This person does not currently hold a position at QUT.


Dr Sam Clifford
Discipline *
+61 7 3138 2863
View location details (QUT staff and student access only)
Identifiers and profiles
ORCID iD LinkedIn

PhD (Queensland University of Technology), Bachelor of Applied Science (Honours) Mathematics (Queensland University of Technology)

* Field of Research code, Australian and New Zealand Standard Research Classification (ANZSRC), 2008


Dr Clifford’s PhD thesis, conferred in 2013, was completed within the International Laboratory for Air Quality and Health (QUT) under the supervision of Professor Lidia Morawska, Professor Kerrie Mengersen and Dr Sama Low Choy. The topic of the thesis was “Spatio-temporal modelling of ultrafine particle number concentration”.   His undergraduate background is in computational mathematics, mathematical modelling and applied physics. He holds a B AppSc (Mathematics) with Honours for his thesis on numerical analysis of shear-augmented flow, under the supervision of Dr Glenn Fulford and Dr Timothy Moroney.   Dr Clifford blogs about his teaching and research at

Dr Clifford works on a variety of environmental statistical challenges, including reef coral cover, jaguar conservation, and air pollution and its health impacts.





This information has been contributed by Dr Sam Clifford.


Dr Clifford is the unit coordinator and lecturer for SEB113 – Quantitative Methods in Science, a first year unit in the Bachelor of Science. The unit equips students with knowledge and skills in data visualisation, linear algebra, calculus, and statistical modelling through problem based learning and case studies from the sciences. In 2015 the SEB113 teaching team, led by Dr Clifford, was awarded a Vice-Chancellor’s Performance Award for their work redesigning the unit. Dr Clifford’s interests in teaching include introducing first year students to mathematical and statistical modelling as a creative exercise, the use of the R software to create reproducible analyses and effective visualisations, and ensuring students are aware of the level of mathematics and statistics required to study science such as the development of a diagnostic tool for all incoming Bachelor of Science students to help guide them towards an appropriate mathematics unit for their first semester of study.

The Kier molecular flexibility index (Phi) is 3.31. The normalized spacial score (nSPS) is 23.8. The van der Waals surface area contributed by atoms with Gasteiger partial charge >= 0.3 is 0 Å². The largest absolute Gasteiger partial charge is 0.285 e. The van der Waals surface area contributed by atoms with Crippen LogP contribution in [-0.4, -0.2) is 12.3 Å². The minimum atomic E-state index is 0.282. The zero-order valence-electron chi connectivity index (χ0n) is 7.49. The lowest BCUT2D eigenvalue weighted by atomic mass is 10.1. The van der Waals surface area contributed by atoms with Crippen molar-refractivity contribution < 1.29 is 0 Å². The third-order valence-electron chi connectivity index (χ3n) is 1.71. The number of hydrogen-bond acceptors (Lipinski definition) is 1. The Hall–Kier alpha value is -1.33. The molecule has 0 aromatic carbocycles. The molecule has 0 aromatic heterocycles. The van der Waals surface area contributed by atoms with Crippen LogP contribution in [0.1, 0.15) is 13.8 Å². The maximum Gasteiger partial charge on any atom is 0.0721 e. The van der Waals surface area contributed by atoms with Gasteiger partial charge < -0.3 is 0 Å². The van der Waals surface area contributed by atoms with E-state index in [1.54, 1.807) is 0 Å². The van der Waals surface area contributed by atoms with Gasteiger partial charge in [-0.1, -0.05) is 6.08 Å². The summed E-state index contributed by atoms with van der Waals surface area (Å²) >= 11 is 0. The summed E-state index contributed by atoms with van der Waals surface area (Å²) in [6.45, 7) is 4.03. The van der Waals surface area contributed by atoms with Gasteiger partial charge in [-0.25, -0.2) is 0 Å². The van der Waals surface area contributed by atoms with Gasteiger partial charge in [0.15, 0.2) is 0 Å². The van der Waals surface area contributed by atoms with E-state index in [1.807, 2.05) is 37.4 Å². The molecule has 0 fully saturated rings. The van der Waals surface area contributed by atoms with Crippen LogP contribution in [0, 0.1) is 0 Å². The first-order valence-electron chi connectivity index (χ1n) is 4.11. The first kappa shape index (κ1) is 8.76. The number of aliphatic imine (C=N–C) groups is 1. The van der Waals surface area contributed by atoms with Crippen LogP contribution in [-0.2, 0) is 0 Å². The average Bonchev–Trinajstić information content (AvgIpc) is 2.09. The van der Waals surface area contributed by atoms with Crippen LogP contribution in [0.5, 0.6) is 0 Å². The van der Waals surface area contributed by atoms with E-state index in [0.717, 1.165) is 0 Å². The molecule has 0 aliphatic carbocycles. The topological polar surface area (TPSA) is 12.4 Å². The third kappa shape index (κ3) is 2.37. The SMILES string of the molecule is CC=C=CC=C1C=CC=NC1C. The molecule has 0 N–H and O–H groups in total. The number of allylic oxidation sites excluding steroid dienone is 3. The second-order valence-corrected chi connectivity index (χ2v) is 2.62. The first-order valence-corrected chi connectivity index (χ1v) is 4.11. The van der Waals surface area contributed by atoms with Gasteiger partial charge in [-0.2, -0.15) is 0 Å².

This information has been contributed by Dr Sam Clifford.


For publications by this staff member, visit QUT ePrints, the University's research repository.